While these onions are deeply browned and very flavorful, they differ from slow-browned onions in texture. They retain their shape and do not soften completely. Because they aren't cooked as long, they also keep a stronger onion flavor, which I think is preferable for sandwiches or on top of steaks or chops.
Choose yellow onions for this recipe. A lower moisture content is best for this cooking method; if your onions are high in moisture, make sure to choose a large pan and don't crowd the onions, so that the moisture can evaporate quickly and the onions can start to brown right away. If necessary, work in batches.
It's interesting to know the differences between white and yellow onions. Most Americans will automatically go toward a yellow onion. In fact, nearly 90 percent of onions grown in the US are yellow. This recipe can be used with almost any onion and it could be fun to discover how each variety tastes once they are quick-browned.
Edited by Joy Nordenstrom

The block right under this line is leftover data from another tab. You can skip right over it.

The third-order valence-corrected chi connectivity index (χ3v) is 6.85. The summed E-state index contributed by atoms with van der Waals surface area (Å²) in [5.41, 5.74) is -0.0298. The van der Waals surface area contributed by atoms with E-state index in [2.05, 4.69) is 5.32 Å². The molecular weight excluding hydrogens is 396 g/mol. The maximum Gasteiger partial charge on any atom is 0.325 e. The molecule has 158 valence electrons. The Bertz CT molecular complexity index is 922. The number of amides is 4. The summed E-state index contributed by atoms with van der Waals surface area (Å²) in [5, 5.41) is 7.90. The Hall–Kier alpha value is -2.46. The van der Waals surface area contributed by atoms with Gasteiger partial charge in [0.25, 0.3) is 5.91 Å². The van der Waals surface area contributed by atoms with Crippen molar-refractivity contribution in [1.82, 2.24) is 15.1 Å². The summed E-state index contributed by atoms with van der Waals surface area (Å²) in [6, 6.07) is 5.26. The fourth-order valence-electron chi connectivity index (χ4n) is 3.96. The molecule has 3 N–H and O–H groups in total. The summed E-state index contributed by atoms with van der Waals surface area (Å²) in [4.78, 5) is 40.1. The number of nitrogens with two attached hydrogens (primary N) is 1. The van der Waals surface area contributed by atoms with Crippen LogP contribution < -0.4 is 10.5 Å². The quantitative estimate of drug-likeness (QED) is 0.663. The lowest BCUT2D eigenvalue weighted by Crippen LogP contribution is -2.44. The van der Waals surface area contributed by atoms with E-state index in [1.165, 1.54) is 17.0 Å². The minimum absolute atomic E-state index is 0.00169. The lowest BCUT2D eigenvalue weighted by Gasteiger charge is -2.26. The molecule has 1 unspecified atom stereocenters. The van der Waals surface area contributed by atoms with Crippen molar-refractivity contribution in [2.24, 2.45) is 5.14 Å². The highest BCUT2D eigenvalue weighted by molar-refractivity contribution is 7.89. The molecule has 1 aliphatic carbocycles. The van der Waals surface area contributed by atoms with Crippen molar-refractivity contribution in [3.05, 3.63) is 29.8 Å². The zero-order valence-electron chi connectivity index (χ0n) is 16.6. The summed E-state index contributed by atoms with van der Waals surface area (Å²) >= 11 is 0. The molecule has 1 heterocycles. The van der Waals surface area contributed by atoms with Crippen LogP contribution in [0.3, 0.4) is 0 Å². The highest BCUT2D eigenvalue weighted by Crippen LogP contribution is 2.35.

1. Slice the onions into thin half-moons (or dice, if desired).
2. Place a large saute pan over medium-high heat, and add the butter or oil. If using butter, heat just until the butter stops foaming. If using oil, heat until the oil shimmers and flows easily. You want a heavy coat of butter or oil in the pan, so add more if necessary.
3. Add the onions. Sprinkle with salt and stir to coat the onions with the butter and distribute the salt.
4. Cook, the onions for a minute or two without stirring, until they start to brown. Stir the onions so that more of them are exposed to the pan and let sit for another minute to promote more browning. Stir the onions once or twice more, getting as much browning as possible without burning them. When they're thoroughly browned but still slightly firm (usually about 10 minutes), deglaze the pan with the sherry, if using. Scrape up any browned bits from the pan and let the sherry evaporate almost completely.
Quick-browned onions are great on sandwiches like the patty melt or French onion soup.